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The Foresight Centre conference on changes in the labour market conveyed the message that it is unnecessary to radically reform the labour market but crucial to keep the labour law and social protection updated.

OECD expert on the future of work Paolo Falco suggested that policies which protect countries against migration and free trade would probably fail in maintaining jobs. “The problem is not the loss of jobs, because job creation is a strong upshot of technological development. Instead, the problem is the increased inequality and the society splitting into segments with higher and lower skill levels, and the success of the economy depends on which one gains the upper hand,” Paolo Falco said.

Jens Riis Andresen from McKinsey & Company talked about the future of work in a digital environment. He said that more jobs are created than lost and that the development of technology increases the demand for higher education on the labour market. Tea Danilov, the Head of the Foresight Centre, called this good news for Estonia. “The percentage of people with higher education is substantial in Estonia, yet the difference in their salaries compared to those of people with a lower level of education remains relatively small,” Danilov emphasised.

 Both experts agreed that employees with medium skill levels are the most at risk.

Kaire Holts, Research Fellow at the University of Hertfordshire, and Merle Erikson, Professor of Labour Law at the University of Tartu, spoke about the current discussion surrounding the definition of working relationships, as well as whether the protection of workers should be extended to include the new forms of work, especially in light of platform and virtual work gaining more ground. They see the main problem in the poverty risk that comes with job insecurity. “New forms of work also lead to problems in tax law because the legal status of the worker is not always clear,” Erikson explained.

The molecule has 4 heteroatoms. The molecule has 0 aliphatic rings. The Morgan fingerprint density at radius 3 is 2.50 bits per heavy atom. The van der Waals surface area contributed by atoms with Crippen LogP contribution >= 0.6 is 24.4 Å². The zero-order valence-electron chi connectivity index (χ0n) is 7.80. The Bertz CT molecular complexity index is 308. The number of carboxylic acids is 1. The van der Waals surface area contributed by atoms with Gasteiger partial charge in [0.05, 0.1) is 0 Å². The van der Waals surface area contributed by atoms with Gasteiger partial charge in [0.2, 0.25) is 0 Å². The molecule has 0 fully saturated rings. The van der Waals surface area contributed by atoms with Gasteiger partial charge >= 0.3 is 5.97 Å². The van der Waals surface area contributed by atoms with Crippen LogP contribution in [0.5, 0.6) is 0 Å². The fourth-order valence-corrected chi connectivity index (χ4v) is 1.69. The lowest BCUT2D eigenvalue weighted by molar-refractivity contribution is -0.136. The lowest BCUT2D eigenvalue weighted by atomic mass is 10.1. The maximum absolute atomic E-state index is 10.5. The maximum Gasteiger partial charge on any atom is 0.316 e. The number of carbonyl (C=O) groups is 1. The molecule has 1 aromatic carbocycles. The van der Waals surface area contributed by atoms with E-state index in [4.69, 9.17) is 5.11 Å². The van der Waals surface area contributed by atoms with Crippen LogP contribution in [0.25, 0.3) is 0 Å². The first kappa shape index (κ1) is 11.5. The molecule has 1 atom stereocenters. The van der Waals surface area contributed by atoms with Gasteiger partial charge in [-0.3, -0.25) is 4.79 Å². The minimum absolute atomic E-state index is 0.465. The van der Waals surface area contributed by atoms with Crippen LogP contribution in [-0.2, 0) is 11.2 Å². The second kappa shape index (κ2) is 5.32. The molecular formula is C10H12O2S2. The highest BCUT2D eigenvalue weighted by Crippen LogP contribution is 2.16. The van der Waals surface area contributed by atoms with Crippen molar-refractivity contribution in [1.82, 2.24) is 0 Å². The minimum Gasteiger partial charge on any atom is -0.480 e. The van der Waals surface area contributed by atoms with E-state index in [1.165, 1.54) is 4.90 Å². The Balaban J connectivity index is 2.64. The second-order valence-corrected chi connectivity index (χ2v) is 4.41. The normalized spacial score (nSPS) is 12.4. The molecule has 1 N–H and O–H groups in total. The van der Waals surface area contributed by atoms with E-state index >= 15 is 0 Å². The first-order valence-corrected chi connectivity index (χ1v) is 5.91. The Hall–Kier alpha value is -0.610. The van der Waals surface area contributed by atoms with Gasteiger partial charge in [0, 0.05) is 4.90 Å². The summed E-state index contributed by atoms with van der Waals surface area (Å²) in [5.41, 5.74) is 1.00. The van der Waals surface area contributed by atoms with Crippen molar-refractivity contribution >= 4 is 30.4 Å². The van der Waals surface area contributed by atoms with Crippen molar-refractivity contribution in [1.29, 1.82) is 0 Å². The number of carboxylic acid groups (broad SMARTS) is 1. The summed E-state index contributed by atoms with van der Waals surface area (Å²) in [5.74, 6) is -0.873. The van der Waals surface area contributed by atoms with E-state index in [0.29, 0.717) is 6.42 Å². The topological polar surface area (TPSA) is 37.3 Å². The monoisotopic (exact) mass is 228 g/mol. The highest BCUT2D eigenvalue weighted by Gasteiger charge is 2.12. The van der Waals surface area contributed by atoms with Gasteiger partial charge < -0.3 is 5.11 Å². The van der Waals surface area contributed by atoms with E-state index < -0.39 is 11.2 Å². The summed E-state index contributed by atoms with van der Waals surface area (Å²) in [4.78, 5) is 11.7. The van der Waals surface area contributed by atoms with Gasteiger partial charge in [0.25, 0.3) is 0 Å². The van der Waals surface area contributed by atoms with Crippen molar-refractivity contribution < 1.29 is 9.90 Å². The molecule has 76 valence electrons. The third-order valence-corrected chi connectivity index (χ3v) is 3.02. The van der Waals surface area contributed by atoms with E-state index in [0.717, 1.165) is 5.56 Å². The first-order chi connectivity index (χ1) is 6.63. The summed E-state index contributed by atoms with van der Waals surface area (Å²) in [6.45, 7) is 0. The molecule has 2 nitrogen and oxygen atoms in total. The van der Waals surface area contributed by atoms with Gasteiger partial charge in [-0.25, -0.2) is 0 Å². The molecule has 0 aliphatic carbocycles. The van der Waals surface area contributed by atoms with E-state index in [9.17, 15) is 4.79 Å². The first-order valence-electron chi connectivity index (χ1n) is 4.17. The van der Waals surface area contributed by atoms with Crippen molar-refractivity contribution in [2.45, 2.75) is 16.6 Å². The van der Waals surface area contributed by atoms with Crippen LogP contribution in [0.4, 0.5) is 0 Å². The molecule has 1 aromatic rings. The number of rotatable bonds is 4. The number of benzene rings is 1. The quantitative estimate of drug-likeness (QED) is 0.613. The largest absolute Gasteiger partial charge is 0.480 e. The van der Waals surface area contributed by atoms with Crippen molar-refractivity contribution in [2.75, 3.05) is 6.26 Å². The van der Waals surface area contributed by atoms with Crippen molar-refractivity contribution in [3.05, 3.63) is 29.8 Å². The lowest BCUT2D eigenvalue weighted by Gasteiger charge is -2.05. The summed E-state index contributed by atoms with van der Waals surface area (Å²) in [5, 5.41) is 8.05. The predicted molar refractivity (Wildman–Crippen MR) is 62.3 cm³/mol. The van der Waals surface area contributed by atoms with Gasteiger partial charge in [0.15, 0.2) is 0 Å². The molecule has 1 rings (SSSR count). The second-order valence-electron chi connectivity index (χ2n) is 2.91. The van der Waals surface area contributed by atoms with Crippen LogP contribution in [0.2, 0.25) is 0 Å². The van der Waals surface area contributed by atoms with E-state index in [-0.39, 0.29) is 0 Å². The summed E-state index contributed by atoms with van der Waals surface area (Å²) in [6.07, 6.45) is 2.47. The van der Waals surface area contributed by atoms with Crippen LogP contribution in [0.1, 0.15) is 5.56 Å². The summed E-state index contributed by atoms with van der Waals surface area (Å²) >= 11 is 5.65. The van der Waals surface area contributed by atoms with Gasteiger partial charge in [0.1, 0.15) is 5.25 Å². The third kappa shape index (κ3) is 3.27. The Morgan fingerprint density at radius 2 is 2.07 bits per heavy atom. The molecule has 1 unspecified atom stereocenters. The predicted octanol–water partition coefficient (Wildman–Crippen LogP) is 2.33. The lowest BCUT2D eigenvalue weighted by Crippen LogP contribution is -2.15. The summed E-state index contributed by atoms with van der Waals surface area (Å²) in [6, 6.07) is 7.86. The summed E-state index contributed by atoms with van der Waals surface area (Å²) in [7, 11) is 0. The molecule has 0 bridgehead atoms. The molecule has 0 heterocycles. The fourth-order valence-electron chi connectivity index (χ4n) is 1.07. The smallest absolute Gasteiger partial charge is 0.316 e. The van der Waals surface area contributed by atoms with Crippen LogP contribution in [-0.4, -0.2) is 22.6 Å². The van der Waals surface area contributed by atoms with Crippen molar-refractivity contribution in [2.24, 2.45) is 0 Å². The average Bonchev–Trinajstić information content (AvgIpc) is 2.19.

European Migration Network Coordinator Ave Lauren said that labour force is no longer a stable resource and that work related migration is on the rise both in Estonia as well as worldwide. “Although countries would prefer the immigration and resettlement of talents, talents themselves prefer a mobile lifestyle. Estonia has excellent conditions for becoming a pole of attraction for talents,” she said. Johanna Vallistu, an expert of the Foresight Centre, said that Estonia is already taking this into consideration, which is a step in the right direction. “This is evidenced by the rapid development of the e-residency programme, and the first steps in creating a digital nomad visa,” Vallistu stated.

Märt Masso (Praxis) and Janno Järve (CentAr) presented the options available for countries to ensure social protection for their citizens in the changing conditions of the labour market. Their presentations showed that people increasingly work at several jobs at once or are self-employed, and that the employer centred social security schemes fail to accommodate them. The central problem of the Estonian social protection lies in its sustainability; if we hope to move towards a broader protection of new forms of work, the problems will only exacerbate further.

The Foresight Centre is a think tank at the Estonian parliament; its tasks include analysing long-term developments in the society, identifying new trends and development avenues, and drafting development scenarios. The Foresight Centre bases its studies on a variety of possible developments and outlines alternative scenarios.

 The Centre is currently working on a study on the future of the labour market, which formed the backdrop for this conference on the future of work, entitled Changing work and changing labour market. Decision points in policy shaping.

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